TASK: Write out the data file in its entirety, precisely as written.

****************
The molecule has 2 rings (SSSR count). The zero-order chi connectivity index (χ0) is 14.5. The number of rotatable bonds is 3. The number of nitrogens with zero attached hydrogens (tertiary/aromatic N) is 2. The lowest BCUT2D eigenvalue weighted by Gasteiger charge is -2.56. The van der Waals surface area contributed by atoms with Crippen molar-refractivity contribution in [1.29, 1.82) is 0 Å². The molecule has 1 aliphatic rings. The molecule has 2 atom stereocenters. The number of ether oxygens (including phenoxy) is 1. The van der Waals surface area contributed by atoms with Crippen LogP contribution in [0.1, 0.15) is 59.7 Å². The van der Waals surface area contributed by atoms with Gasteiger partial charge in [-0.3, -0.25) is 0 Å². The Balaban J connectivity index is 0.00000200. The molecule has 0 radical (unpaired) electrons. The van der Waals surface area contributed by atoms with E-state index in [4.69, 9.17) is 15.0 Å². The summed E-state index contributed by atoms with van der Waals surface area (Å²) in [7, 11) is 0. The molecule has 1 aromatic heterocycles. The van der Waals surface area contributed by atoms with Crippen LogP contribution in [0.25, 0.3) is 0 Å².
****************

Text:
The molecule has 2 rings (SSSR count). The zero-order chi connectivity index (χ0) is 14.5. The number of rotatable bonds is 3. The number of nitrogens with zero attached hydrogens (tertiary/aromatic N) is 2. The lowest BCUT2D eigenvalue weighted by Gasteiger charge is -2.56. The van der Waals surface area contributed by atoms with Crippen molar-refractivity contribution in [1.29, 1.82) is 0 Å². The molecule has 1 aliphatic rings. The molecule has 2 atom stereocenters. The number of ether oxygens (including phenoxy) is 1. The van der Waals surface area contributed by atoms with Crippen LogP contribution in [0.1, 0.15) is 59.7 Å². The van der Waals surface area contributed by atoms with Gasteiger partial charge in [-0.3, -0.25) is 0 Å². The Balaban J connectivity index is 0.00000200. The molecule has 0 radical (unpaired) electrons. The van der Waals surface area contributed by atoms with E-state index in [4.69, 9.17) is 15.0 Å². The summed E-state index contributed by atoms with van der Waals surface area (Å²) in [7, 11) is 0. The molecule has 1 aromatic heterocycles. The van der Waals surface area contributed by atoms with Crippen LogP contribution in [0.25, 0.3) is 0 Å².